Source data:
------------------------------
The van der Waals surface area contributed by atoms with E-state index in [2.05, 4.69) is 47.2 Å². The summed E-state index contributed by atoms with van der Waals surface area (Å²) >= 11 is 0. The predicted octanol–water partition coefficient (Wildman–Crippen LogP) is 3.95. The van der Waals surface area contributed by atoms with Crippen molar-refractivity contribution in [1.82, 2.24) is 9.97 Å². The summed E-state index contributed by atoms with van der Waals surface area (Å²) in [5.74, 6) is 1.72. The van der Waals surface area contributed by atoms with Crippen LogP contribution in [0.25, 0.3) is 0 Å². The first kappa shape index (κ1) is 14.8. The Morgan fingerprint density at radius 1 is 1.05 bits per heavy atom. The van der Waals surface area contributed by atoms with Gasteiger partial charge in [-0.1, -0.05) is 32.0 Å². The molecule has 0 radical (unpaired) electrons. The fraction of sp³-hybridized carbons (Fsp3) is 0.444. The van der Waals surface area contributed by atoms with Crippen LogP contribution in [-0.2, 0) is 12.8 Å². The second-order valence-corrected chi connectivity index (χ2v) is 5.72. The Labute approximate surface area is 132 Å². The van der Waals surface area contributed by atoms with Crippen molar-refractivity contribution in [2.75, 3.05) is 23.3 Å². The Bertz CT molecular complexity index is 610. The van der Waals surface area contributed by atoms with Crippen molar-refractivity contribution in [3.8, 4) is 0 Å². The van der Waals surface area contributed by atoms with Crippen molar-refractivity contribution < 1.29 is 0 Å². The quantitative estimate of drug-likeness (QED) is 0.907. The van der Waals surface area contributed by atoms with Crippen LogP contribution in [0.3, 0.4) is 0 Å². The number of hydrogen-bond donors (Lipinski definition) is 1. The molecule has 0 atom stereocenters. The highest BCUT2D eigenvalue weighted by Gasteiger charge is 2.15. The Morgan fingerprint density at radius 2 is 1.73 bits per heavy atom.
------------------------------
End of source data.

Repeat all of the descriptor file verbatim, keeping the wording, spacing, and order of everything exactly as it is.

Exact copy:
The van der Waals surface area contributed by atoms with E-state index in [2.05, 4.69) is 47.2 Å². The summed E-state index contributed by atoms with van der Waals surface area (Å²) >= 11 is 0. The predicted octanol–water partition coefficient (Wildman–Crippen LogP) is 3.95. The van der Waals surface area contributed by atoms with Crippen molar-refractivity contribution in [1.82, 2.24) is 9.97 Å². The summed E-state index contributed by atoms with van der Waals surface area (Å²) in [5.74, 6) is 1.72. The van der Waals surface area contributed by atoms with Crippen LogP contribution in [0.25, 0.3) is 0 Å². The first kappa shape index (κ1) is 14.8. The Morgan fingerprint density at radius 1 is 1.05 bits per heavy atom. The van der Waals surface area contributed by atoms with Gasteiger partial charge in [-0.1, -0.05) is 32.0 Å². The molecule has 0 radical (unpaired) electrons. The fraction of sp³-hybridized carbons (Fsp3) is 0.444. The van der Waals surface area contributed by atoms with Crippen LogP contribution in [-0.2, 0) is 12.8 Å². The second-order valence-corrected chi connectivity index (χ2v) is 5.72. The Labute approximate surface area is 132 Å². The van der Waals surface area contributed by atoms with Crippen molar-refractivity contribution in [2.75, 3.05) is 23.3 Å². The Bertz CT molecular complexity index is 610. The van der Waals surface area contributed by atoms with Crippen molar-refractivity contribution in [3.8, 4) is 0 Å². The van der Waals surface area contributed by atoms with Crippen molar-refractivity contribution < 1.29 is 0 Å². The quantitative estimate of drug-likeness (QED) is 0.907. The van der Waals surface area contributed by atoms with Crippen LogP contribution in [0.3, 0.4) is 0 Å². The number of hydrogen-bond donors (Lipinski definition) is 1. The molecule has 0 atom stereocenters. The highest BCUT2D eigenvalue weighted by Gasteiger charge is 2.15. The Morgan fingerprint density at radius 2 is 1.73 bits per heavy atom.